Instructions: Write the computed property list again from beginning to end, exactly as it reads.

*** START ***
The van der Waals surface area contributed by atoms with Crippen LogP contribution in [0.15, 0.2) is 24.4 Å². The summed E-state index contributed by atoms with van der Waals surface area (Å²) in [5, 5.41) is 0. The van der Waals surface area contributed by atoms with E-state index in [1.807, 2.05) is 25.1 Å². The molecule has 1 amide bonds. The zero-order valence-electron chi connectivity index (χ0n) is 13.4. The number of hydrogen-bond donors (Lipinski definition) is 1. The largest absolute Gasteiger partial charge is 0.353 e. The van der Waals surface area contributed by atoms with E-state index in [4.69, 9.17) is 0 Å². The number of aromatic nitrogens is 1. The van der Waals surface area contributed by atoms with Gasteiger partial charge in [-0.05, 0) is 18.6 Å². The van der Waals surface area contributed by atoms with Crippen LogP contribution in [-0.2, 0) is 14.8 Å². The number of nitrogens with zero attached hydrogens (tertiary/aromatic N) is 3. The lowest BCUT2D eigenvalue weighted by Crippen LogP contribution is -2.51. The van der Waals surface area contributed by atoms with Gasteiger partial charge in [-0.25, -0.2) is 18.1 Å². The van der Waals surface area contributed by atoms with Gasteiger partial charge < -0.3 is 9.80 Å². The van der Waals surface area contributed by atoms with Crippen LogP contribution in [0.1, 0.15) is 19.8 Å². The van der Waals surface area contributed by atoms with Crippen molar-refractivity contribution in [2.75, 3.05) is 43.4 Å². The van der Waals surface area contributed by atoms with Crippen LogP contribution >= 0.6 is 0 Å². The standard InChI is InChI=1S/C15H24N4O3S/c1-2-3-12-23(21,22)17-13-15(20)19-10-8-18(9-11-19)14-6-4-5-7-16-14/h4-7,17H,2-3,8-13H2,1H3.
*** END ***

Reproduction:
The van der Waals surface area contributed by atoms with Crippen LogP contribution in [0.15, 0.2) is 24.4 Å². The summed E-state index contributed by atoms with van der Waals surface area (Å²) in [5, 5.41) is 0. The van der Waals surface area contributed by atoms with E-state index in [1.807, 2.05) is 25.1 Å². The molecule has 1 amide bonds. The zero-order valence-electron chi connectivity index (χ0n) is 13.4. The number of hydrogen-bond donors (Lipinski definition) is 1. The largest absolute Gasteiger partial charge is 0.353 e. The van der Waals surface area contributed by atoms with E-state index in [4.69, 9.17) is 0 Å². The number of aromatic nitrogens is 1. The van der Waals surface area contributed by atoms with Gasteiger partial charge in [-0.05, 0) is 18.6 Å². The van der Waals surface area contributed by atoms with Crippen LogP contribution in [-0.2, 0) is 14.8 Å². The number of nitrogens with zero attached hydrogens (tertiary/aromatic N) is 3. The lowest BCUT2D eigenvalue weighted by Crippen LogP contribution is -2.51. The van der Waals surface area contributed by atoms with Gasteiger partial charge in [-0.25, -0.2) is 18.1 Å². The van der Waals surface area contributed by atoms with Gasteiger partial charge < -0.3 is 9.80 Å². The van der Waals surface area contributed by atoms with Crippen LogP contribution in [0.1, 0.15) is 19.8 Å². The van der Waals surface area contributed by atoms with Crippen molar-refractivity contribution in [2.75, 3.05) is 43.4 Å². The van der Waals surface area contributed by atoms with Crippen LogP contribution >= 0.6 is 0 Å². The standard InChI is InChI=1S/C15H24N4O3S/c1-2-3-12-23(21,22)17-13-15(20)19-10-8-18(9-11-19)14-6-4-5-7-16-14/h4-7,17H,2-3,8-13H2,1H3.